Daoism: Laozi and Zhuangzi

Liu Xiaogan

in The Oxford Handbook of World Philosophy

Published in print May 2011 | ISBN: 9780195328998
Published online September 2011 | | DOI:

Series: Oxford Handbooks

 Daoism: Laozi and Zhuangzi

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This article provides an introduction to the two earliest representative thinkers of Daoism—Laozi and Zhuangzi—and the two texts that carry their names, which are likewise recognized as Daoist philosophical classics. Laozi may have been the first person in Chinese intellectual history to develop a theory about the source and ground of the universe and all things; this theory is represented in the concept “Dao” (Tao). Dao is the primordial root of all beings and creatures; all beings and creatures in turn depend on it, and it never turns away from them. As the ultimate source and ground of the universe, Dao seems equivalent to a metaphysical concept in Western philosophy. For Zhuangzi, right and wrong, good and bad hold the same values, while life and death, fortune and adversity are equally as acceptable as the alternating day and night. Thus, Zhuangzi's thought involves an ideal notion of human existence. Unlike most other thinkers, Zhuangzi develops and conveys his philosophical ideas and theories mainly through fables, tales, anecdotes, and dialogues.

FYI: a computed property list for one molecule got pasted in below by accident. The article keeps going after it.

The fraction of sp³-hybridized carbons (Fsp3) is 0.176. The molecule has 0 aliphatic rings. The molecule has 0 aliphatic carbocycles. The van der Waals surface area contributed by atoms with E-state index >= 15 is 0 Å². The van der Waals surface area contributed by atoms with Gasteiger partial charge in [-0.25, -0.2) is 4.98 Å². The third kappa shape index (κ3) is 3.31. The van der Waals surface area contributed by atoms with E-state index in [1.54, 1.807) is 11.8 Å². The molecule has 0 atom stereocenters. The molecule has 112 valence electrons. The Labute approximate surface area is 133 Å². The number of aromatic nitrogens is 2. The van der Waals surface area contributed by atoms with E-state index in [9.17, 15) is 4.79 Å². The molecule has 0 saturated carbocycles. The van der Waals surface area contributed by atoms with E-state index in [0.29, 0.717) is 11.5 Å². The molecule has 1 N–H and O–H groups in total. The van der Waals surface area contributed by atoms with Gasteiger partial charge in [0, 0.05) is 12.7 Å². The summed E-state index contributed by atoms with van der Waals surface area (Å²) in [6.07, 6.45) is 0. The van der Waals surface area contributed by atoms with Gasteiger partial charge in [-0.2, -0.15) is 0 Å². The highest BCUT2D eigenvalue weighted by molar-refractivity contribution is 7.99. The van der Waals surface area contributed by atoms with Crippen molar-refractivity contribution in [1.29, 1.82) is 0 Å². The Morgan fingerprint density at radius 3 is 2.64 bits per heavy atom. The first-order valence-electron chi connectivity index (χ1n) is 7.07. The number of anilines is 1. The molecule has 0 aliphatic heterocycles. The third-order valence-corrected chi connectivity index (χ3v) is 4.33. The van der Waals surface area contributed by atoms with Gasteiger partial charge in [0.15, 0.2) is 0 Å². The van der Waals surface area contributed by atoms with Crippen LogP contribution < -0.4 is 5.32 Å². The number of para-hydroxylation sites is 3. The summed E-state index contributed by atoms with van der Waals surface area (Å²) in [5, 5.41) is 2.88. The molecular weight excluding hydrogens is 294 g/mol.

Keywords: Chinese philosophy; Chinese philosophers; Daoism; Laozi; Zhuangzi; universe; human existence

Article.  5132 words. 

Subjects: Philosophy ; Non-Western Philosophy

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